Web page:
Secret cost of being an athlete
WHEN an athlete crouches down at the starting blocks of an Olympic Games event, every aspect of their diet and training has been finely tuned to achieve one aim: to win.
Even when it comes to their minds, they can allow no doubt and no loss of focus.
If an athlete is competing on the world stage, they've developed resilience over many, many events. From an early age, many would have spent a lot of time training on their own, travelling to events on their own and competing on their own.
Adapting to this lifestyle and thriving in it, is one of the challenges they must overcome for their success.
"It's a hard one to explain but elite athletes do have to be selfish and self-centred," Olympian Clinton Hill told news.com.au.
"As an individual athlete, it's always about me as an individual and you tend to become resilient as one person."
Sadly, this self-reliance is precisely what makes it so hard for athletes to let down their guard - something they need to do to foster friendships and adapt to life after competition.
"The hardest thing to do is to drop the facade and let others come into your life," Hill said.
"You are trained not to show fear, not to show weakness."
The runner won a silver medal at the 2004 Olympics as part of the 4 x 400m relay team and the team also went on to win a gold medal at the 2006 Commonwealth Games.
"At a starting line when millions of people are watching, if you start to show fear and vulnerability you're not going to win, and if others see it, they will also think you're not going to win," he said.
"It's a big challenge afterwards to let your guard down and be vulnerable."
It's been a challenge for Hill to shift away from that self-centred focus and allow himself time to talk to other people and not see them as rivals. It's also hard to adjust to life in the real world.
The 38-year-old said life as an athlete was like living in a "fantasy world" where you meet famous people like the prime minister or the queen.
"I was part of that … then you come back and come crashing down back to earth," he said.
"Too many athletes don't speak about it."
In recent years there have been some high-profile cases of athletes revealing mental health battles after retiring, including swimmer Ian Thorpe, who has discussed his struggles with depression, and Grant Hackett, who had a public meltdown in 2017.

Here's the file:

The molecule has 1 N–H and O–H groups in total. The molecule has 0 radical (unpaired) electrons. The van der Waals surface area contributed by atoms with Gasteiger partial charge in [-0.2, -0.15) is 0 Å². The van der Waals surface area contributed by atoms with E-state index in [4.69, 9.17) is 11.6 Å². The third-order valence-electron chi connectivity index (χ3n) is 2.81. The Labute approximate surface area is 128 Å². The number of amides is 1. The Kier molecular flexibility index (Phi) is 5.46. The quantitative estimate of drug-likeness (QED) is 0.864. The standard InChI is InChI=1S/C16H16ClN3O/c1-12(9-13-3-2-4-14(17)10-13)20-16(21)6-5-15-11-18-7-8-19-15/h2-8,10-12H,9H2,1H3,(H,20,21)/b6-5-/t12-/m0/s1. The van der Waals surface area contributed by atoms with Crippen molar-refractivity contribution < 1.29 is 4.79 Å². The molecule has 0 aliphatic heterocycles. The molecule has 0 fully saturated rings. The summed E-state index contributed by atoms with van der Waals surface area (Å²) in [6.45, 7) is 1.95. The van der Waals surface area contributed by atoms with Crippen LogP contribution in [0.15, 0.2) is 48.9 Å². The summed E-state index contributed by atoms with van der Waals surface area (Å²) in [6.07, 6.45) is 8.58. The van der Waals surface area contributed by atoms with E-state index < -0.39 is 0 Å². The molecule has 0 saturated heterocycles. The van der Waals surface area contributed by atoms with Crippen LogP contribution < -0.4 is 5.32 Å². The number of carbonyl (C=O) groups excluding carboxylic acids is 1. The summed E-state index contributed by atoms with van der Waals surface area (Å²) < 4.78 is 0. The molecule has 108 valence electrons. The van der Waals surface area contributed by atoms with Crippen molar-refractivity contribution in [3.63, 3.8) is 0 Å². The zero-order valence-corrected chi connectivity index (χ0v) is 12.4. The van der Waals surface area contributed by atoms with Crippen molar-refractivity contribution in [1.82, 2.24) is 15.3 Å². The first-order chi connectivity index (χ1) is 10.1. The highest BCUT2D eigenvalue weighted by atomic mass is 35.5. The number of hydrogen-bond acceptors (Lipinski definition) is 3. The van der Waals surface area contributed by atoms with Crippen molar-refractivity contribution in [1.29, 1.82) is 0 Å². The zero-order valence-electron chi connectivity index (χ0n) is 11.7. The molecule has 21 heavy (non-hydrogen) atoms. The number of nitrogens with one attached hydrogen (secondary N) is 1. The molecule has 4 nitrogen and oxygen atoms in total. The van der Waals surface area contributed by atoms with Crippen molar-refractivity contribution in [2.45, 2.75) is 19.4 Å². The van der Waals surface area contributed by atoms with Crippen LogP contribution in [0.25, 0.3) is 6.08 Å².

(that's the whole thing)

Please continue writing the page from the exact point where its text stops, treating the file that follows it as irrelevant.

While Hackett denied his breakdowns had anything to do with adapting to life after sport, former Olympian Stephanie Rice has acknowledged how tough she found life after swimming.
She said one of the toughest challenges for a sportsperson to face once they stop competing is where to find a sense of self-worth, which used to come from others appreciating their performances.
"Asking yourself the tough questions like, 'What is my purpose? What's my worth? What do I value?' can be confronting and make you feel vulnerable, but once you can look at those demons of insecurity head on and dig deep within yourself, it opens up a whole new world," she said.
Hill believes more needs to be done to help athletes adjust to life after sport, not only those who achieve success but those who don't quite get there.
"I have something to show for my time but I'm in the minority of Australian elite athletes," Hill said.
It can be an even harder landing for those whose careers end prematurely because of injury or before they've been able to achieve success.
"No one cares because no one knows them but they've still put in the same time and effort," he said.
Hill now wants to highlight the mental challenges of dealing with life after sport and encourage people to ask for help. This year he helped organise the first Gotcha Wheels Tour that saw him bike ride more than 400km with about 25 people and raise more than $11,000 for men's mental health organisation Gotcha4Life.
"Everyone is busy, everyone is trying to survive and put food on the table, but we need to take time to make sure we're OK," he said.
"We need to spend time investing in ourselves rather just making sure everyone else is OK."
Gotcha4Life aims to get men to identify a friend they can talk to when going through challenging situations and Hill said friendships were very important.
"Once you have a family - I've got four kids - the time I have for myself disappears.
"The older you get the more isolated you can definitely get, especially if you don't have many friends outside work or your social life is quite rigid because you don't have time.
"It's easy to feel you are on your own."
When you don't have someone to talk to issues can also seem more intractable than they really are because you don't have someone to compare notes with, Hill noted.
Unsurprisingly, he suggests sport as a great way to make friends but says people should find any activity they are interested in and perhaps even organise a few people from work to join them.
"Get that time away from work where you can have lifestyle conversations rather than it just being about work."